Living An Ordinary Life? Never.

Archie Baumann was born in a log cabin in Bagley, Minnesota in Clearwater County. You might ask Archie Baumann? Who is Archie Baumann?archie and vi
Archie Baumann is one of those people who has lived an ordinary life. He is one of those people who normally doesn’t make the newspaper, but there is a story in every life, and this is Archie Baumann’s story.
Baumann grew up in Bagley, Minnesota. His mother died when he was five years old and his grandfather lost the family farm in 1936. Times were hard. Archie didn’t go to high school. He went to CCC Camps which stand for Civilian Conservation Corp.
Civilian Conservation Corps began March 31, 1933 and was particularly active in Minnesota. Men 18 – 25 years old could enlist in CCC Camps and work in a military style environmental camp. Enlistees were paid $30 a month to build roads, plant trees, hang telephone line and learn vital job skills.
According to Baumann $25.00 went back to your family and people got to keep $5.00 to spend any way they wanted. It was here that Archie started his hobby of drawing cartoons. He still has the first cartoon he created for the Deer Lake Echo, the camp newspaper. The camp was in Effy, Minnesota. The cartoons were printed on a mimeograph, a low cost printing press that works by forcing ink through a stencil.
As America was coming out of the depression, Baumann moved to Cleveland, Ohio to work in a Steel Mill. That is where Archie and Violet began their love story. Although Archie and Violet both grew up in Bagley, Violet commented “We didn’t chum together.” Violet also moved to Cleveland to work in a battery factory and according to both of them “It was a whirlwind courtship.”
Archie knew he was going to be drafted into the Army and he didn’t want to be drafted from Cleveland. He wanted to enlist in the Navy and move back to Bagley before he did this. He and Violet decided to get married. They visited the library to find the closet county to Cleveland that would marry them without a waiting period. They found that county and drove to Cumberland, Maryland from Cleveland to get married.
Any wedding can’t happen without a couple of stories. Along the way Archie and Violet picked up a hitchhiker. Archie describes that experience. “This is one of the fun things that happened on the trip. It was a hot July day. We decided to pick up a hitchhiker. In those days it wasn’t unusual to find hitchhikers and to pick one up. He was a smart aleck, he knew everything. I was getting tired of it and his hat blew out the window. So I pulled over and let him go get his hat. He got out and went back to get his hat and I took off. I suppose he’s still waiting out there.” Baumann finished the story with a chuckle.
Archie related another story that happened on their way back to Cleveland after their wedding. “One of the first things I learned after getting married was that I didn’t know how to feed a bride. She got hungry as we were driving back to Cleveland. I stopped at a little Pa and Ma gas station and picked up what I thought would be a nice little lunch – bananas and orange pop. That didn’t go good at all. And I haven’t cooked a meal since.”
After the wedding, the Baumann’s moved back to Bagley where Archie enlisted in the Navy. He was stationed in Okinawa and was on the island when the United States dropped the bombs on Hiroshima.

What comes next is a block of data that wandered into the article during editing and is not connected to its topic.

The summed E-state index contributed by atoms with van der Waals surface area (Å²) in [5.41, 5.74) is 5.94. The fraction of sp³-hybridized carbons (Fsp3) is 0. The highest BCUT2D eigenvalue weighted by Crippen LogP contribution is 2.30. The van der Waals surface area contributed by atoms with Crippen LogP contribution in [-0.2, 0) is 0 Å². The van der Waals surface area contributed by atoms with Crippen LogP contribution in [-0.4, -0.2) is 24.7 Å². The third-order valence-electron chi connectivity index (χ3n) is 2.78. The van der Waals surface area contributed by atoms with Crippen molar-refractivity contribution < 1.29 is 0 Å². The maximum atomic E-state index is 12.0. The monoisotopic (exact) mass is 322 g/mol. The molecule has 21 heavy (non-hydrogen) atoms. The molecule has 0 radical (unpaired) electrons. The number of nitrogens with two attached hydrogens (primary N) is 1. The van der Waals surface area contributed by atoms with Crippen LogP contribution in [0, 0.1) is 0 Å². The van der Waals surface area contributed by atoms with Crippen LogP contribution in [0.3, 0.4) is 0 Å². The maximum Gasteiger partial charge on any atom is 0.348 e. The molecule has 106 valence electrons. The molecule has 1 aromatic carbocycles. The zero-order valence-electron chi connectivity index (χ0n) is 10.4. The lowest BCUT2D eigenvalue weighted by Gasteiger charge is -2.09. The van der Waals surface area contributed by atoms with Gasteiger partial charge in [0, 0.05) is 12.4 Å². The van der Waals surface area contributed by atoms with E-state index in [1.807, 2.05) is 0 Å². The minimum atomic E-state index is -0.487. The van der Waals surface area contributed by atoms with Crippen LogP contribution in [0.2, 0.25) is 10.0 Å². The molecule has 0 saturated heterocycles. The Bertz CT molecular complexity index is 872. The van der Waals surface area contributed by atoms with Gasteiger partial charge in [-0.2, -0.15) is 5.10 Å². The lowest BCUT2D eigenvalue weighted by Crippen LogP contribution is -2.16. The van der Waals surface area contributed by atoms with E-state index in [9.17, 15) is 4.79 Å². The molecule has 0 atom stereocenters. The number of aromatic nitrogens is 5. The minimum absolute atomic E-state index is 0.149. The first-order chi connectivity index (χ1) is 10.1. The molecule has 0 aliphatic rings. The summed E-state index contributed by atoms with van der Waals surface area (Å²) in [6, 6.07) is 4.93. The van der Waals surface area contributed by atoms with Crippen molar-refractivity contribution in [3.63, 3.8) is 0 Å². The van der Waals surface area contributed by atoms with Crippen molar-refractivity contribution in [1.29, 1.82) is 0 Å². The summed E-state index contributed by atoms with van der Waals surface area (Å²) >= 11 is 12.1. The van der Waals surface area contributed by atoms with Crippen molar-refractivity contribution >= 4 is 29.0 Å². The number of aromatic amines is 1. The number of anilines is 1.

After the Navy, Baumann came back to Bagley to raise his family with his wife Violet. They have five children, Karen, Debbie, Kay, Connie and Dennis, 14 grandchildren and many great grandchildren. Bauman commented that they have 50 direct descendants.
Baumann worked various jobs over the years but his 20 year stint at the Minnesota Farmer’s Union gave him the readers for his cartoons, which were published in the Farmer’s Union Newspaper. That also led to his cartoons being featured in the Minnesota Senior News and the Minnesota Board of Aging. Archie’s love of cartooning, continued long after he retired, publishing his cartoons in his own books for his family and friends.
After retirement, the Baumann’s moved to Wells and spent many hours volunteering for the Wells Area Food Shelf and helping in the community. They now reside in Janesville.
Baumann has never taken any art classes but his self-taught skill is evident in his cartoons whose subjects range from editorial comments to parenting and family. His favorite cartoon is one of two little boys in front of the television watching the six o’clock news. One boy says to the other boy: “If the President would send our Grandmother over there, they would stop fighting.”
Archie commented, “Drawing was fun. Thinking of new ideas was the tough part.”
Although Archie’s hands have stiffened and slowed and drawing is harder now, the ideas still come strong into his mind and he will leave behind a legacy of cartoons and ideas that will live on forever.
When asked to sum up his life, it wasn’t a final comment about his talent; it was a comment of love for this country. “One thing I say about my life is that the last 90 years I have been around have been the best 90 years for the country, in spite of the depression and all the other hazards and wars. We’ve got a pretty good life in this country.”

4 thoughts on “Living An Ordinary Life? Never.

  1. The story you wrote about Archie and Vi Baumann was really appreciated. Archie is the brother of my late husband Basil Baumann who went to heaven Feb. Sixth of 2011

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  2. Thank you for the wonderful article about my Uncle Archie and Aunt Vi. These two wonderful people are such an inspiration to not only their family but to all who know them. A LIFE WELL LIVED!

    Like

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